After the death of Justice Scalia, the law school communications office asked faculty if they wanted to write anything about him, in 500 words or less. This is not on topic for law and the biosciences (well, except for a few of his opinions, like Maryland v. King or the abortion cases), but I thought I’d post it on the blog anyway.
Prophet or politician? Many memorable Supreme Court justices have played one of these two roles, either providing a voice for others to rally around or crafting positions that will get five votes. Justice Scalia played the prophet for nearly thirty years with brilliance, biting wit, and blazing prose – he may have been, with Justices Holmes and Jackson, one of the three best writers in the Court’s history. He was not, however, the politician; indeed, he may have driven away more votes than he pulled into any given opinion. There was never a Scalia court but instead a Court pushed and prodded, or rebuked and scolded, by Justice Scalia.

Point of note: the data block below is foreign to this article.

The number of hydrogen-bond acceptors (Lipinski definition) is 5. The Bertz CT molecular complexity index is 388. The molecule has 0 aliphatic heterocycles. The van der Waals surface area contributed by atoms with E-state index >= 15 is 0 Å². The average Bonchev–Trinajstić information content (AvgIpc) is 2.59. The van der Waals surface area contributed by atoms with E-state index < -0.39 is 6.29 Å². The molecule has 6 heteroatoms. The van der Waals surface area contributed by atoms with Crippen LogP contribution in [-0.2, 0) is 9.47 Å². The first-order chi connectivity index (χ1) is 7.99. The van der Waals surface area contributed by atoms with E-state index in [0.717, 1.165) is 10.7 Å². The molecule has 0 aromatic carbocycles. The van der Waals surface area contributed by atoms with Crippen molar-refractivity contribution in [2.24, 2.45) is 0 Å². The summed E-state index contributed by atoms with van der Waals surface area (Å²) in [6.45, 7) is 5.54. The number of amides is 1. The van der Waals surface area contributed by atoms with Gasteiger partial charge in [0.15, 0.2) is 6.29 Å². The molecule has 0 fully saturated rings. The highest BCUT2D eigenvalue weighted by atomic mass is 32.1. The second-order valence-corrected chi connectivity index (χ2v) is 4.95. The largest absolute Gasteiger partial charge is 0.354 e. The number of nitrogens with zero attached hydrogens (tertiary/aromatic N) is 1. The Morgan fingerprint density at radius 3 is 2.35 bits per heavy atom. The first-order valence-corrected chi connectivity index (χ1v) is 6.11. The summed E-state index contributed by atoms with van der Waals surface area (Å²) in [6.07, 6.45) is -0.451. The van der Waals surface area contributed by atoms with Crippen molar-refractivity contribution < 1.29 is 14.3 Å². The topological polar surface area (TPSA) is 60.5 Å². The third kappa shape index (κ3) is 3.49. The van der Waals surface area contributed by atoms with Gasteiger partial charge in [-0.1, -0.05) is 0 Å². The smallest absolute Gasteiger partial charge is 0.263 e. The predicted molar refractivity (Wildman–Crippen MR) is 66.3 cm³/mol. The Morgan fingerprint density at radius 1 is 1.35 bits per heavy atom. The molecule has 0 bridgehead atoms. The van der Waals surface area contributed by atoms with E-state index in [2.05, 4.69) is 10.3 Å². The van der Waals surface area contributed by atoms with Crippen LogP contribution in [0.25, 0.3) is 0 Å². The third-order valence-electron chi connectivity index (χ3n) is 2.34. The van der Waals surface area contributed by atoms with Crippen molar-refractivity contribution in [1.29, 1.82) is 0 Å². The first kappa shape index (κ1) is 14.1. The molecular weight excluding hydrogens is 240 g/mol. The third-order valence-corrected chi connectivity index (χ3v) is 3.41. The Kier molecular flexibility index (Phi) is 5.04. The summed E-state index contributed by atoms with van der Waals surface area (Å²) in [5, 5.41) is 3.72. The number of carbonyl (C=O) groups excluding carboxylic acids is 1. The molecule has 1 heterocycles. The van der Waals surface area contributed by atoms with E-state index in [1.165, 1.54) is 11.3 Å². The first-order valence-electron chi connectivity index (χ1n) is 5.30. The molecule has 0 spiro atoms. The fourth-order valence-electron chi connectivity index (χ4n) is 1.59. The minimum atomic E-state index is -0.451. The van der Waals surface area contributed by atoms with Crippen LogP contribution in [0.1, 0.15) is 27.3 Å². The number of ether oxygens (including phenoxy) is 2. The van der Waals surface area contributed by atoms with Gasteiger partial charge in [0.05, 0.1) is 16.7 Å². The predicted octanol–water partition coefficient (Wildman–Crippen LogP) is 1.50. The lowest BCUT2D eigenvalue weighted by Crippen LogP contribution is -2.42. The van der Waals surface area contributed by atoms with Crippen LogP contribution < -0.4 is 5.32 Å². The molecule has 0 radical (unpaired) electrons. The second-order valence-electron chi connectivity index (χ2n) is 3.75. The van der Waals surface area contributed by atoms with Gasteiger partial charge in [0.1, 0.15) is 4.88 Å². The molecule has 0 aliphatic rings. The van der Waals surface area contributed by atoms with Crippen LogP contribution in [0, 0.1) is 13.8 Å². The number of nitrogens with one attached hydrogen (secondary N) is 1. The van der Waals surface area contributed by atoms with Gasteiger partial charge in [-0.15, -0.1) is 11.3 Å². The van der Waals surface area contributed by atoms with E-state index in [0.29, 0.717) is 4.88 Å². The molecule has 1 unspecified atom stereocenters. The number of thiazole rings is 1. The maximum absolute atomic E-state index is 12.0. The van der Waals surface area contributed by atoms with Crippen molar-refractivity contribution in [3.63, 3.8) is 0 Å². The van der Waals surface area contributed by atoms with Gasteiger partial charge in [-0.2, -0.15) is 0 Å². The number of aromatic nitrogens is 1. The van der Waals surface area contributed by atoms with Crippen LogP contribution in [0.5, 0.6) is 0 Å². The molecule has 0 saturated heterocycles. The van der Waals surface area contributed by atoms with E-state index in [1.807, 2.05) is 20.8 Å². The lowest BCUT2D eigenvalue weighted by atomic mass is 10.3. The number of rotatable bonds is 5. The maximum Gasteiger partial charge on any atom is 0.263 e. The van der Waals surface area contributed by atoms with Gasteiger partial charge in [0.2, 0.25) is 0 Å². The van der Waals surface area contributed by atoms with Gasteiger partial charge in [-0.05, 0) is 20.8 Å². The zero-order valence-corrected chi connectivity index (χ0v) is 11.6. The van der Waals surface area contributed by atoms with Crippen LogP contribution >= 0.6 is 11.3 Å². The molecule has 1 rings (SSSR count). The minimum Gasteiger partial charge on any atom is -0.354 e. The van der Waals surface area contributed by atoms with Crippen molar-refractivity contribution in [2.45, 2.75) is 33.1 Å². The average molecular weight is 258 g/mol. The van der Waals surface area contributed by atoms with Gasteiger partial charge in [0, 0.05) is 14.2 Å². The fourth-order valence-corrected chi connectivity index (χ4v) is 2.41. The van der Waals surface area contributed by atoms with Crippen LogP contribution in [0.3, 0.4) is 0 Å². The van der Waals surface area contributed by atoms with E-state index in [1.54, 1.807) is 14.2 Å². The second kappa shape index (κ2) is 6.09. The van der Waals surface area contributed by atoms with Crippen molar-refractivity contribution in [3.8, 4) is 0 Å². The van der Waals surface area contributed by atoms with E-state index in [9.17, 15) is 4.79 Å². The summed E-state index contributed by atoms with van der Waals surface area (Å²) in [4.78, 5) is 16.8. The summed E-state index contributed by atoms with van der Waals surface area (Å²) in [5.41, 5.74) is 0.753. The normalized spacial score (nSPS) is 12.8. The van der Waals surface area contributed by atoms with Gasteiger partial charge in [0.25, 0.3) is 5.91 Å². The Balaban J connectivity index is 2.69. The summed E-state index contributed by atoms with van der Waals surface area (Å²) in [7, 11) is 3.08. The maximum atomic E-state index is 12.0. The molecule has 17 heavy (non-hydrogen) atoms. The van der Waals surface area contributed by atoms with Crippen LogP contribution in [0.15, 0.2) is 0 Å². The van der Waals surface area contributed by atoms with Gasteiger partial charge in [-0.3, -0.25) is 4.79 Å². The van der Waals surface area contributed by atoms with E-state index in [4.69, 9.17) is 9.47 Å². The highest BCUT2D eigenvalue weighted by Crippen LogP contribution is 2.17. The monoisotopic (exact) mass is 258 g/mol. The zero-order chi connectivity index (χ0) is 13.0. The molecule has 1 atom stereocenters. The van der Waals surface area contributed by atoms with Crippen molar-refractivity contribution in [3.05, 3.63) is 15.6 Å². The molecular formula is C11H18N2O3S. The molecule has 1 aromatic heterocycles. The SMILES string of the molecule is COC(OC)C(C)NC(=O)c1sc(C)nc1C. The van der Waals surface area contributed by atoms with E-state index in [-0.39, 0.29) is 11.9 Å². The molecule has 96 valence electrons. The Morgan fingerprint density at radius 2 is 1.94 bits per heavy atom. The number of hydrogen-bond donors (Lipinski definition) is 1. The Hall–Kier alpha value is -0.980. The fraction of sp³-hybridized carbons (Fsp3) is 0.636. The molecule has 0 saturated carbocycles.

The power of his pen means he will be quoted, cited, read, and remembered for many years. In some areas, particularly the Sixth Amendment and possibly the Second, the new directions he gave constitutional law will survive. But in bigger ways, I think his efforts, like those of many prophets, will come to naught. His approach to constitutional interpretation is losing force at the Court, undone, in spite of his best efforts, by the desire of most justices to reach practical results in spite of mismatches between the literal meanings of ancient words and a changed world.
The views, opinions and positions expressed by these authors and blogs are theirs and do not necessarily represent that of the Bioethics Research Library and Kennedy Institute of Ethics or Georgetown University.